Systemic fatty acid responses to transient focal cerebral ischemia: influence of neuroprotectant therapy with human albumin.
Rodriguez De Turco EB, Belayev L, Liu Y, Busto R, Parkins N, Bazan NG, Ginsberg MD.
J Neurochem 2002 Nov;83(3):515-24.
Neuroscience Center of Excellence, Louisiana State University Health Sciences Center, School of Medicine, New Orleans, Louisiana, USA Cerebral Vascular Disease Research Center, Department of Neurology, University of Miami School of Medicine, Miami, Florida, USA.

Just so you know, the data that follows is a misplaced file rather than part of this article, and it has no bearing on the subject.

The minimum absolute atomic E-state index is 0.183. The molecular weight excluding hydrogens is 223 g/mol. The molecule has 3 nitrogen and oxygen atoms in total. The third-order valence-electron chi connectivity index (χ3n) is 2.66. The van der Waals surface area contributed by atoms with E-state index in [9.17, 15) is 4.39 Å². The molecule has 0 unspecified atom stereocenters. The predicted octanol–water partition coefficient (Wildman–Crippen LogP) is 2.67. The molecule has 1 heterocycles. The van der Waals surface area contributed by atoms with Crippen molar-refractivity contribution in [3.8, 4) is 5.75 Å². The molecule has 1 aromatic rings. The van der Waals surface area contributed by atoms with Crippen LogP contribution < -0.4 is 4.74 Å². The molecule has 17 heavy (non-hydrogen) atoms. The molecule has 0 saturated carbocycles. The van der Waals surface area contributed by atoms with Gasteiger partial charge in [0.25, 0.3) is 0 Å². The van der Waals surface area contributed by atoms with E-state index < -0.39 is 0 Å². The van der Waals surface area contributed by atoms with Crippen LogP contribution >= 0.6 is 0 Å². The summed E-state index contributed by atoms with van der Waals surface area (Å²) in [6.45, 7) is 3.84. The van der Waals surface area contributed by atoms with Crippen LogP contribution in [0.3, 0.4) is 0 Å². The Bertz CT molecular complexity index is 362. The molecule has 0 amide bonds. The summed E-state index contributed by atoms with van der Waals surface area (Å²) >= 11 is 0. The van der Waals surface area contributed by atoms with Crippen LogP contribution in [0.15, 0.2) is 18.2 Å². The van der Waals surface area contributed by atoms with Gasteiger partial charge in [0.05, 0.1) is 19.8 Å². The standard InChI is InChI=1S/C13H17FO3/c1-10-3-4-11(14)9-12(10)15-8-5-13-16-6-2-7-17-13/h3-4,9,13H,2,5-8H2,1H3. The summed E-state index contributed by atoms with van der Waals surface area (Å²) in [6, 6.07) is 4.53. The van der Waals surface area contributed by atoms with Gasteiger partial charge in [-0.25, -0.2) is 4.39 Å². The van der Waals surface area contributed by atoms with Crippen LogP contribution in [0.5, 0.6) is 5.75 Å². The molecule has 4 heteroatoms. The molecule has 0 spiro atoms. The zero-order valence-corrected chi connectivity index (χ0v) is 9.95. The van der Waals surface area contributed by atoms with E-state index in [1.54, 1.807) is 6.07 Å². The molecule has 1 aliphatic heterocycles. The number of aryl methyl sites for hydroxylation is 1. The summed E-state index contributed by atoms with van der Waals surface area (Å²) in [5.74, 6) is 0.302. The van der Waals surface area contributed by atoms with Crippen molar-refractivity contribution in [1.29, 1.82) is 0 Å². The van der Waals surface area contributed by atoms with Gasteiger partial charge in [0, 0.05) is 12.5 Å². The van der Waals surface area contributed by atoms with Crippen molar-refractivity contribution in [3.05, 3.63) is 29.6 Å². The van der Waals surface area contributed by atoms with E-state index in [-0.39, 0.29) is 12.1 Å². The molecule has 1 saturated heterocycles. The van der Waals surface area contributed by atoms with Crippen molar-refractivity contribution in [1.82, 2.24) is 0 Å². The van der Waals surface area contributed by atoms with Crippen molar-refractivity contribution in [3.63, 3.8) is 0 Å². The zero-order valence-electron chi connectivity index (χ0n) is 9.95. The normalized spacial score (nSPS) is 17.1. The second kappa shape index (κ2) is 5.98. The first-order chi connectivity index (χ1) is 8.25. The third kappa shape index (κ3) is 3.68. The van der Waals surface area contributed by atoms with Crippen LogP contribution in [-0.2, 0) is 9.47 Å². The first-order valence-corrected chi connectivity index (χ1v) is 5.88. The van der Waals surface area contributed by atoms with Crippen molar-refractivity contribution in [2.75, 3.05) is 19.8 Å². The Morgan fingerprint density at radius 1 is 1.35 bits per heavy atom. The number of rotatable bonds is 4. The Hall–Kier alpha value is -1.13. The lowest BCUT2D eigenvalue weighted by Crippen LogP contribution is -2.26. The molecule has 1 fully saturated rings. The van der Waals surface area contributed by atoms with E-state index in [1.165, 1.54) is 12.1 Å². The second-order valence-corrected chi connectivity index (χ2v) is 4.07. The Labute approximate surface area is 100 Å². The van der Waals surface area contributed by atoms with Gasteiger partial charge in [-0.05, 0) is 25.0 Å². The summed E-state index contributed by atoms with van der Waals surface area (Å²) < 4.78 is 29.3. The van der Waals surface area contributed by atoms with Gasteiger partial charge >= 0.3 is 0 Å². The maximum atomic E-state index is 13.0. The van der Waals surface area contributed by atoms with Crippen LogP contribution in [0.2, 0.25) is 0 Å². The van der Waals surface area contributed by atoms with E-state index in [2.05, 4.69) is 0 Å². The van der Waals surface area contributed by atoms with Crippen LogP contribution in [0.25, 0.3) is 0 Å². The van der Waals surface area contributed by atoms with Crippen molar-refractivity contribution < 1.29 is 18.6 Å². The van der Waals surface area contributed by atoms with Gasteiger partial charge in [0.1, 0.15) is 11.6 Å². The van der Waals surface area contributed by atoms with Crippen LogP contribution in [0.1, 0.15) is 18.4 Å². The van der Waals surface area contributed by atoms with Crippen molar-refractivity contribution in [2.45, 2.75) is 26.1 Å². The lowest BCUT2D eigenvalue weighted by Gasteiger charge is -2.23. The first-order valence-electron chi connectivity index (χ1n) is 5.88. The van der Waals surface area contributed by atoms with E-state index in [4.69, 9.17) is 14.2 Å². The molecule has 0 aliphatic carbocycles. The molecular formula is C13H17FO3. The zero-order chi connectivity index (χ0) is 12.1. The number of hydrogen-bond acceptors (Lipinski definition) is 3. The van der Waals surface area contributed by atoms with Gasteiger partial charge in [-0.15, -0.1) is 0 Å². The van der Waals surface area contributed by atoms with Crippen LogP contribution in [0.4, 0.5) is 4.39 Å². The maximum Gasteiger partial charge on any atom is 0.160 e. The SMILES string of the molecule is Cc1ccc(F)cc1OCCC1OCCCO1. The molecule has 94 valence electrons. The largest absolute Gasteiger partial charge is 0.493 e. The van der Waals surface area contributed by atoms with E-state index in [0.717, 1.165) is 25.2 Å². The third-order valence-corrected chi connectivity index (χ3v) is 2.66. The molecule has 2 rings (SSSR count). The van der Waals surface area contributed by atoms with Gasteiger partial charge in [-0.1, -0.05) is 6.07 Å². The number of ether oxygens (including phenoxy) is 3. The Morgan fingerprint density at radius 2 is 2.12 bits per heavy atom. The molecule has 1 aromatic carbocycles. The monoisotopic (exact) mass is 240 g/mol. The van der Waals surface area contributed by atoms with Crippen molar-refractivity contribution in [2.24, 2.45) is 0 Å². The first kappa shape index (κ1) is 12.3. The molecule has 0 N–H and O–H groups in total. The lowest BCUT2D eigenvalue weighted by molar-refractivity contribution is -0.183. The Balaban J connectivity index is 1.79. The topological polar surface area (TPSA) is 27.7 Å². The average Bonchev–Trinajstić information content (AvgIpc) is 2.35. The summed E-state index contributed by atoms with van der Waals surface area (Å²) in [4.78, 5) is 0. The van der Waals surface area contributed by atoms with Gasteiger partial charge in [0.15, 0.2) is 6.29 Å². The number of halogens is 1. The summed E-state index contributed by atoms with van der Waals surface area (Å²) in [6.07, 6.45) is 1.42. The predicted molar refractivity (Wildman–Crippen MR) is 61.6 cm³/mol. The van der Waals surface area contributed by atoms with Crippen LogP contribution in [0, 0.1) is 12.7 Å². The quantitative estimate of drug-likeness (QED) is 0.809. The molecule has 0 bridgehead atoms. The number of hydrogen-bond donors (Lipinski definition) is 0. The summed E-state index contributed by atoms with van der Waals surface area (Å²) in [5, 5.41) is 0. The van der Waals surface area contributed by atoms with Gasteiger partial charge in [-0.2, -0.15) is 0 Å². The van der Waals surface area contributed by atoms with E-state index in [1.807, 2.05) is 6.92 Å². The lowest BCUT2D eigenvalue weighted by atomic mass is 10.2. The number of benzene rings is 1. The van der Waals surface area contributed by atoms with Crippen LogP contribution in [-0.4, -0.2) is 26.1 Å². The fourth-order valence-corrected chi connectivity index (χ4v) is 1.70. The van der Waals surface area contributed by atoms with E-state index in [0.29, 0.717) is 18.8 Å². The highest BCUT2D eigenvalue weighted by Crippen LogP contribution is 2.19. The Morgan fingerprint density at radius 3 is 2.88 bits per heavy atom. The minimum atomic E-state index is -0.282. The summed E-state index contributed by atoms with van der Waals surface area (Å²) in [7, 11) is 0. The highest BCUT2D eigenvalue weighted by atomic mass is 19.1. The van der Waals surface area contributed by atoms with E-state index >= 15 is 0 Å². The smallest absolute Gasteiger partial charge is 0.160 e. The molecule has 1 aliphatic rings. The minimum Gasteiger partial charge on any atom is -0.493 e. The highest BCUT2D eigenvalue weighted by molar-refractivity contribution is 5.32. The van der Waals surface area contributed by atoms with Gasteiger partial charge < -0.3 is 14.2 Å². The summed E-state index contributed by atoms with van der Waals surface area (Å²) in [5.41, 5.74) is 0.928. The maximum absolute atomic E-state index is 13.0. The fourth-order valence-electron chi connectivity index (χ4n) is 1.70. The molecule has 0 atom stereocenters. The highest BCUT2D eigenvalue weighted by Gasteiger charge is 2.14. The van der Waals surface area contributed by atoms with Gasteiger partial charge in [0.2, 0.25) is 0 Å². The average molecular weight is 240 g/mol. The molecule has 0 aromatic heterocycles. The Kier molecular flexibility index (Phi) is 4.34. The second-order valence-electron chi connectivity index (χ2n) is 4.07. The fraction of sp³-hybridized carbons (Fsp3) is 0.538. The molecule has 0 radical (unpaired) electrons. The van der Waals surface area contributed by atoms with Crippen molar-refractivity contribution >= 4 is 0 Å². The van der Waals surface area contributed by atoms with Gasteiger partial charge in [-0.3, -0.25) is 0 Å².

Human albumin therapy is highly neuroprotective in focal cerebral ischemia. Because albumin is the main carrier of free fatty acids (FFA) in plasma, we investigated the content and composition of plasma FFA in jugular vein (JV), femoral artery (FA) and femoral vein (FV) of rats given intravenous human albumin (1.25 g/kg) or saline vehicle (5 mL/kg) 1 h after a 2 h middle cerebral artery occlusion (MCAo) or sham surgery. Arachidonic acid was the only FFA significantly increased by MCAo in all plasma samples prior to albumin administration, remaining at the same level regardless of subsequent treatments. Albumin treatment induced in both MCAo- and sham-groups a 1.7-fold increase in total plasma FFA (mainly 16:0, 18:1, 18:2n-6) during 90-min reperfusion. MCAo selectively stimulated the albumin-mediated mobilization of n-3 polyunsaturated fatty acids (PUFA), with an early increase in 22:5n-3 and 22:6n-3 in the FA prior to detectable changes in the JV. In the MCAo-albumin group, the lower level of FFA in JV as compared with FA and FV suggests an albumin-mediated systemic mobilization and supply of FFA to the brain, which may favor the replenishment of PUFA lost from cellular membranes during ischemia and/or to serve as an alternative source of energy, thus contributing to albumin neuroprotection.